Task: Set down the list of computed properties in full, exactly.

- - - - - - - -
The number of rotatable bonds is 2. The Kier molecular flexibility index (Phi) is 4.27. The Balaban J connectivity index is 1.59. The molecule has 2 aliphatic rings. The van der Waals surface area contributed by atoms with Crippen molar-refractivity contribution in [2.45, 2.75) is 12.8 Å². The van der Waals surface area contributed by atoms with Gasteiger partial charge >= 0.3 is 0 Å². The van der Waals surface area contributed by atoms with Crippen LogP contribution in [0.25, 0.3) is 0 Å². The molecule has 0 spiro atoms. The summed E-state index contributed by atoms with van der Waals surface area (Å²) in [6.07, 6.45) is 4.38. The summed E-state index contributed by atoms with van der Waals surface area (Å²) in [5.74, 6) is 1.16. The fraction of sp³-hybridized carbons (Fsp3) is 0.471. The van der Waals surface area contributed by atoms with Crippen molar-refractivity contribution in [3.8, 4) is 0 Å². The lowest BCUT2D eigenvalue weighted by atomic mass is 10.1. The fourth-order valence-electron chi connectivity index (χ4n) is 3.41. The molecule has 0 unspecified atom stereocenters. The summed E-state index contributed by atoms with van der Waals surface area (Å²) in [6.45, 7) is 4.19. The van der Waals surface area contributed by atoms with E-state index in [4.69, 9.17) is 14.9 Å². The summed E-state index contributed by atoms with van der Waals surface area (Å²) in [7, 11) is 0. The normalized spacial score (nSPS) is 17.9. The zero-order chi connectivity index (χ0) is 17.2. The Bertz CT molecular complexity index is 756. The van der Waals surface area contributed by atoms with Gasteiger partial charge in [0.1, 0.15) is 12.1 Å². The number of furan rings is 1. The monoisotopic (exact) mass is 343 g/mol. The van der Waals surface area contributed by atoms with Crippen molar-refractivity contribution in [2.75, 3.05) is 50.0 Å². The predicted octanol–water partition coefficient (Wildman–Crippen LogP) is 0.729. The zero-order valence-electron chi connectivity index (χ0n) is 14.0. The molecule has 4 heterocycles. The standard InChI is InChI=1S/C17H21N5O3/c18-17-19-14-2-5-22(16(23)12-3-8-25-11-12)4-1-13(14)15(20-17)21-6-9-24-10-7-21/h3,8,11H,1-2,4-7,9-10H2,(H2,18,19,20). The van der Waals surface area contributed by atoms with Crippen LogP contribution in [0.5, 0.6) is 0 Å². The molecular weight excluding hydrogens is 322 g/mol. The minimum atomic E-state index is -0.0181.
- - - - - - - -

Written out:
The number of rotatable bonds is 2. The Kier molecular flexibility index (Phi) is 4.27. The Balaban J connectivity index is 1.59. The molecule has 2 aliphatic rings. The van der Waals surface area contributed by atoms with Crippen molar-refractivity contribution in [2.45, 2.75) is 12.8 Å². The van der Waals surface area contributed by atoms with Gasteiger partial charge >= 0.3 is 0 Å². The van der Waals surface area contributed by atoms with Crippen LogP contribution in [0.25, 0.3) is 0 Å². The molecule has 0 spiro atoms. The summed E-state index contributed by atoms with van der Waals surface area (Å²) in [6.07, 6.45) is 4.38. The summed E-state index contributed by atoms with van der Waals surface area (Å²) in [5.74, 6) is 1.16. The fraction of sp³-hybridized carbons (Fsp3) is 0.471. The van der Waals surface area contributed by atoms with Crippen molar-refractivity contribution in [3.8, 4) is 0 Å². The lowest BCUT2D eigenvalue weighted by atomic mass is 10.1. The fourth-order valence-electron chi connectivity index (χ4n) is 3.41. The molecule has 0 unspecified atom stereocenters. The summed E-state index contributed by atoms with van der Waals surface area (Å²) in [6.45, 7) is 4.19. The van der Waals surface area contributed by atoms with E-state index in [4.69, 9.17) is 14.9 Å². The summed E-state index contributed by atoms with van der Waals surface area (Å²) in [7, 11) is 0. The normalized spacial score (nSPS) is 17.9. The zero-order chi connectivity index (χ0) is 17.2. The Bertz CT molecular complexity index is 756. The van der Waals surface area contributed by atoms with Gasteiger partial charge in [0.1, 0.15) is 12.1 Å². The number of furan rings is 1. The monoisotopic (exact) mass is 343 g/mol. The van der Waals surface area contributed by atoms with Crippen molar-refractivity contribution in [2.75, 3.05) is 50.0 Å². The predicted octanol–water partition coefficient (Wildman–Crippen LogP) is 0.729. The zero-order valence-electron chi connectivity index (χ0n) is 14.0. The molecule has 4 heterocycles. The standard InChI is InChI=1S/C17H21N5O3/c18-17-19-14-2-5-22(16(23)12-3-8-25-11-12)4-1-13(14)15(20-17)21-6-9-24-10-7-21/h3,8,11H,1-2,4-7,9-10H2,(H2,18,19,20). The van der Waals surface area contributed by atoms with Crippen LogP contribution in [0.5, 0.6) is 0 Å². The molecular weight excluding hydrogens is 322 g/mol. The minimum atomic E-state index is -0.0181.